States which had currently large amounts of public debt include Mexico state, Pena Nieto's old job just before he ran for president. Pena Nieto himself has been accused by politicians of using the proceeds from banks loans to the state, to bolster the political fortunes of allies in Mexican statehouses throughout his term of governor of Mexico state.
Many of Mexico's 33 political entities have laws which prevent such transactions from being hidden, but many do not. Coahuila's example was so egregious because laws were in place which should have prevented the government from contracting so much public debt without transparency, but did not. The result of such bulging state treasuries, however, led to social spending on such projects as income supports, including health care and supplemental income payments for the elderly.
But those programs funded by debt cannot last long and a return to fiscal responsibility is inevitable.
Decades ago, a PRI government at the national level would have had no problem in bailing out states which found themselves in fiscal trouble, but reforms in put in place by successive PAN governments tie the president's hands of how much federal resources he can steer towards his friends in the statehouses. If Pena Nieto had privately promised to help out PRI statehouses, he will have to come to the Chamber of Deputies to do it.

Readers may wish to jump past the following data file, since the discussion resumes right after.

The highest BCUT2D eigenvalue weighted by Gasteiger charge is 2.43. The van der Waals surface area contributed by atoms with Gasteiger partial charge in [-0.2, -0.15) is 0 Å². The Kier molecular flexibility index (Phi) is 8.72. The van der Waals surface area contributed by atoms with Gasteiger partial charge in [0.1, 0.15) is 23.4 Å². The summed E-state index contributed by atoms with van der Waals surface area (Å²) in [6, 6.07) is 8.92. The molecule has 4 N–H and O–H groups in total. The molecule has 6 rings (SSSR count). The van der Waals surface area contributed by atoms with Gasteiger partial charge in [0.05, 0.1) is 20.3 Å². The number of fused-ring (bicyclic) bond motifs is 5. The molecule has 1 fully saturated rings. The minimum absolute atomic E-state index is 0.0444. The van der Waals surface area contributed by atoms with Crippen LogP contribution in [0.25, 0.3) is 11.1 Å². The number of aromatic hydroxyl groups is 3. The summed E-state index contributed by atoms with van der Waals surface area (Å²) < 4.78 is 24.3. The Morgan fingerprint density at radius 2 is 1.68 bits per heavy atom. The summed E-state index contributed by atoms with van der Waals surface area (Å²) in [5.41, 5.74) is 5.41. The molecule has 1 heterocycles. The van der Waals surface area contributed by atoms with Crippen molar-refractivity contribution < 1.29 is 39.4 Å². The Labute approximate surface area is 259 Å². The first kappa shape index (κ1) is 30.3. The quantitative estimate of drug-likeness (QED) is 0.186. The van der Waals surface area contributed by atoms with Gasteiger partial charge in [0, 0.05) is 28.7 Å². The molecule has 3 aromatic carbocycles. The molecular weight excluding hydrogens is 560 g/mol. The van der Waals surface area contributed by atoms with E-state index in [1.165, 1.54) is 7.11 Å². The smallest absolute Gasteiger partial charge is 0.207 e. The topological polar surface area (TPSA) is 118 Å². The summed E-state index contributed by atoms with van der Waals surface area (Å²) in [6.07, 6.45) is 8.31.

One of the problems PRI faces now is that despite a string finish in the presidential polling and in municipalities, PRI failed to get a majority in the Chamber of Deputies. In fact, the one party which did increase its seats is the PRD, the main griever in the post election vote buying scandal.
Angry and united, Pena Nieto's political opposition alliance on the face appears to be ready to make PRI pay if it wants to bail out Mexican states.
But the legislative coalitialon is fragile. Among the elements which threaten it is Ricardo Monreal. Monreal, PRD's Andres Manuel Lopez Obrador's campaign coordinator has been threatening to impeach the judges on the panel of the Mexican Tribunal Electoral del Poder Judicial de la Federacion (TEPJF), the public juridical body which settles violations of election law in Mexico. Said Monreal, according to a news article posted on the website of El Sol de Mexico last week, he charged,"...the comfort presented here does not reflect insecurity and unemployment, the high cost and anxiety of the Mexicans, what a bad start, bad ending: that was the lesson of the last 6 years of an illegitimate government that ends today."
Perhaps the most potent threat to the coalition comes from Pena Nieto himself. Osorio Chong's announcement coming on the heels of the conclusion of the meeting between PAN and PRD can be seen as a wedge between two ideologically disparate parties, which can weaken the coalition sufficiently so that Pena Nieto can push his agenda through the Chamber of Deputies without reforms demanded by his opposition.
PAN implemented the current security strategy, which PRD in league with Mexico's independent left have for the past six year attacked PAN mercilessly over Calderon's security policy, which the left claims has killed between 50,000 and 65,000 Mexicans.
In security policy, PAN and PRI are political soulmates. It is possible PRI will split the coalition using Pena Nieto'a security policy to leverage a bailout of Mexican states.
Chris Covert writes Mexican Drug War and national political news for Rantburg.com